Bicuspid Aortic valve

A Bicupid aortic valve may be genetically determined 

First degree relatives may have evidence of an enlarged aortic root approximately 30% percent of the time.

An abnormal aorta is often present

Up to 53% of patients with a bicuspid aortic valve may have an enlarged aortic root. This abnormality may not necessarily be present at the time that the bicuspid valve is discovered making it necessary to periodically re-examine the aortic root in 1st degree relatives.

a trileaflet valve

Clinical concerns

The natural history of an aneurysm is progressive expansion and for a valve is calcification and stenosis and/or regurgitation.  Some patients may be at risk for aortic dissection.


A Patients with aortic valve stenosis or regurgitation may undergo surgical repair or replacement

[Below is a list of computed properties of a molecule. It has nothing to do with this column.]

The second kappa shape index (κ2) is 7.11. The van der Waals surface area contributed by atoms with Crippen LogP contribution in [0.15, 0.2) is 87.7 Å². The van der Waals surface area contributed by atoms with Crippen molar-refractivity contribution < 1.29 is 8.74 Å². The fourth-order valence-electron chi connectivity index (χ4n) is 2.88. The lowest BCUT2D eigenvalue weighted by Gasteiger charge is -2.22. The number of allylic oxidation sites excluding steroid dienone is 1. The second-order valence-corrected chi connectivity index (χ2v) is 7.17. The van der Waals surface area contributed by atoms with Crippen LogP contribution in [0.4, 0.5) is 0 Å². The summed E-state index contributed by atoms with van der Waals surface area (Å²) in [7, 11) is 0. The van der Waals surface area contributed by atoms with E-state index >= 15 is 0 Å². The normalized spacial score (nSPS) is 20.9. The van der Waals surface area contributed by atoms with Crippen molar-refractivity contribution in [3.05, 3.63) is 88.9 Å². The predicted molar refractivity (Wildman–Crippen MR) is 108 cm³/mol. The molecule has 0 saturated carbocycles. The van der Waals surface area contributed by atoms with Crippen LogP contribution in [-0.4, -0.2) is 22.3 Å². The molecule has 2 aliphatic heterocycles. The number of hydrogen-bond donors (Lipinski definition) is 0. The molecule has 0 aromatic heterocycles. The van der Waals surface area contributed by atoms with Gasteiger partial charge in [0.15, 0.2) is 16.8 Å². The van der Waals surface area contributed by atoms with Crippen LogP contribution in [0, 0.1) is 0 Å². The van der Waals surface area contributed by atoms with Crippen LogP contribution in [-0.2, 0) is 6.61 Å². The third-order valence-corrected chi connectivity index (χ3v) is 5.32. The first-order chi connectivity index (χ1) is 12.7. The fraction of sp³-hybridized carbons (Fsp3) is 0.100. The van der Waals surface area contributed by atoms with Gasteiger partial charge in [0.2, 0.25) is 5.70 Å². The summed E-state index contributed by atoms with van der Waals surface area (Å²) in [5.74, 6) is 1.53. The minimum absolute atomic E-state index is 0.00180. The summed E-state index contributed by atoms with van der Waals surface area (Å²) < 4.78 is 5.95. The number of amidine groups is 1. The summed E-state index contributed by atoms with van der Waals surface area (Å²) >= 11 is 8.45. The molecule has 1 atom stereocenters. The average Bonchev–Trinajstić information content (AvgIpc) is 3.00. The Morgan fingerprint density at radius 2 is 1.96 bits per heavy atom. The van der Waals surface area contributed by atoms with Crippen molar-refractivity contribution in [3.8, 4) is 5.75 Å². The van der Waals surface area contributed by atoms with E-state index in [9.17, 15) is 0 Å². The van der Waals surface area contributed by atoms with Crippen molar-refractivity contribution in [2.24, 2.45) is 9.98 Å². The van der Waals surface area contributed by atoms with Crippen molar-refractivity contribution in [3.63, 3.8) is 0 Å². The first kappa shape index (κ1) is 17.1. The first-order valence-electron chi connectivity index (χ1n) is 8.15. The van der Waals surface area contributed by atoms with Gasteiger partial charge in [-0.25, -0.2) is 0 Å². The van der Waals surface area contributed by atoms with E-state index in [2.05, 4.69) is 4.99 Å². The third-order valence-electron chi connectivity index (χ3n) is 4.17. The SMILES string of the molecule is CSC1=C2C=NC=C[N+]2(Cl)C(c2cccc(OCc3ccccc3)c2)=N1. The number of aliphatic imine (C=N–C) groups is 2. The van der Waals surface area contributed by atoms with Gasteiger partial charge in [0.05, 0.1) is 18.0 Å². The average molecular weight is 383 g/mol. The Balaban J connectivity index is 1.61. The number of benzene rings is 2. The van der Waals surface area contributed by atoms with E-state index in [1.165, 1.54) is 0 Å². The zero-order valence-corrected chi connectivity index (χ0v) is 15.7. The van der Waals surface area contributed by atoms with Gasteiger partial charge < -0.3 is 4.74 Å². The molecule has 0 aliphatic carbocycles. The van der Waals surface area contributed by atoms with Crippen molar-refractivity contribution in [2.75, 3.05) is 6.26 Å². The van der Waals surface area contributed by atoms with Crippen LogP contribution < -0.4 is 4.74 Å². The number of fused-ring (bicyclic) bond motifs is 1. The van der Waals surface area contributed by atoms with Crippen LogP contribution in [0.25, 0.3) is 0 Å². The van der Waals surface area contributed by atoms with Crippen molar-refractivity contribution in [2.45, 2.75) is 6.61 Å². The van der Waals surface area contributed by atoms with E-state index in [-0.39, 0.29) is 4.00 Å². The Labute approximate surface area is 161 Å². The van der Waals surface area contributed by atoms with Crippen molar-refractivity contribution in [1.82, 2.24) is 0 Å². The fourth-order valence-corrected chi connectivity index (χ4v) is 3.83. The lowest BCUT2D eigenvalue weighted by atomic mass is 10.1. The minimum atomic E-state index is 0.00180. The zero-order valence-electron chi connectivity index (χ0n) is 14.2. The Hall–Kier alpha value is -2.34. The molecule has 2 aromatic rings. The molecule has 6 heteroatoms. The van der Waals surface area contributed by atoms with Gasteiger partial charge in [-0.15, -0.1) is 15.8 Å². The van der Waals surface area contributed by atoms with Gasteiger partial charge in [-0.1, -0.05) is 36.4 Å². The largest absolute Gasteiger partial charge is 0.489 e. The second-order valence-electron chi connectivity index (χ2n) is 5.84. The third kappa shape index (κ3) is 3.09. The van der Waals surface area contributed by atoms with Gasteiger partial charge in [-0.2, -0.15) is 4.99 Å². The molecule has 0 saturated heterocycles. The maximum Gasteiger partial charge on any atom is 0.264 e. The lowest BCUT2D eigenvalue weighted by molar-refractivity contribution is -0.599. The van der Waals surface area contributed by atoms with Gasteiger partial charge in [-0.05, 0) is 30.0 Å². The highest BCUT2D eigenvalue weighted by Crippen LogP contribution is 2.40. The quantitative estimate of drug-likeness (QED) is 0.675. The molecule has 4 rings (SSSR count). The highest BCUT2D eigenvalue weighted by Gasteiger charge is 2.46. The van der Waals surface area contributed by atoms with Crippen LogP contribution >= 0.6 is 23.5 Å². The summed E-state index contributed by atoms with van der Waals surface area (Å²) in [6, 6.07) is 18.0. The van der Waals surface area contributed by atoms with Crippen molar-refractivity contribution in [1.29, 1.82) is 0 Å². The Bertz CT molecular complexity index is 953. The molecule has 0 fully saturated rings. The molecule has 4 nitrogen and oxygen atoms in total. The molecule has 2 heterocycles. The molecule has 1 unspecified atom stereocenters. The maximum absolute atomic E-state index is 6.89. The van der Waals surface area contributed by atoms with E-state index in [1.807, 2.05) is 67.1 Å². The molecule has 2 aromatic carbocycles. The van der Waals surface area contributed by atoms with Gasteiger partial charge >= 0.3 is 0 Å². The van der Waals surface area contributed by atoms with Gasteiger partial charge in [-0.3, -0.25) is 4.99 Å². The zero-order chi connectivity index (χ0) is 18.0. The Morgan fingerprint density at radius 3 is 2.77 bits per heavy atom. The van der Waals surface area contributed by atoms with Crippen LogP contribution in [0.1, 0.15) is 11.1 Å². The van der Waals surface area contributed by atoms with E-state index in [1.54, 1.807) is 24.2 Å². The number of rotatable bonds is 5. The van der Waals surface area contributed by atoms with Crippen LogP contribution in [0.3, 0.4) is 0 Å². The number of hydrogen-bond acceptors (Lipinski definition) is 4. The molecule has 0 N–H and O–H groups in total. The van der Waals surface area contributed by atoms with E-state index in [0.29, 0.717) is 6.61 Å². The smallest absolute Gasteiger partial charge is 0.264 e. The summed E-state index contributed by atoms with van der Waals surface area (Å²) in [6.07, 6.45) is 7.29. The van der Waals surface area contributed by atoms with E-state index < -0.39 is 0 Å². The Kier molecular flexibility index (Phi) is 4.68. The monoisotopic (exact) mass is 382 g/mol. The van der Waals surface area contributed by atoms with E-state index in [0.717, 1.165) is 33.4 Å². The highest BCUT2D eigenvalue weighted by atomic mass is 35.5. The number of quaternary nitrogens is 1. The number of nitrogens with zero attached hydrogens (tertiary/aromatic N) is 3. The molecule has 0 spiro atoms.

Patients with aortopathy may need to undergo surgical intervention.

Patients with valve disease and/or aortopathy may be asked to limit their exercise depending on the degree of involvement.

Quit smoking and manage other associated cardiovascular risk factors accordingly.

Patients with aortopathy should have their blood pressure managed aggressively, since doing so may delay further progressive enlargement as time passes. Favoured agents include beta blockers, ACE inhibitors, ARB agents.

Statin agents may be protective [studies more so in AAA patients]. 


Screen for possible associated aneurysms in patient with a thoracic aneurysm, since these patients may also have aneurysmal disease affecting other vascular beds [brain, lower limbs, AAA]. 

Evaluate for possible genetic syndromes. Counsel Family members if necessary. If one or more first-degree relatives of a patient with known TAAD are found to have thoracic aortic dilatation, aneurysm, dissection, an abdominal aortic aneurysm, or brain aneurysm, then referral to a geneticist is recommended.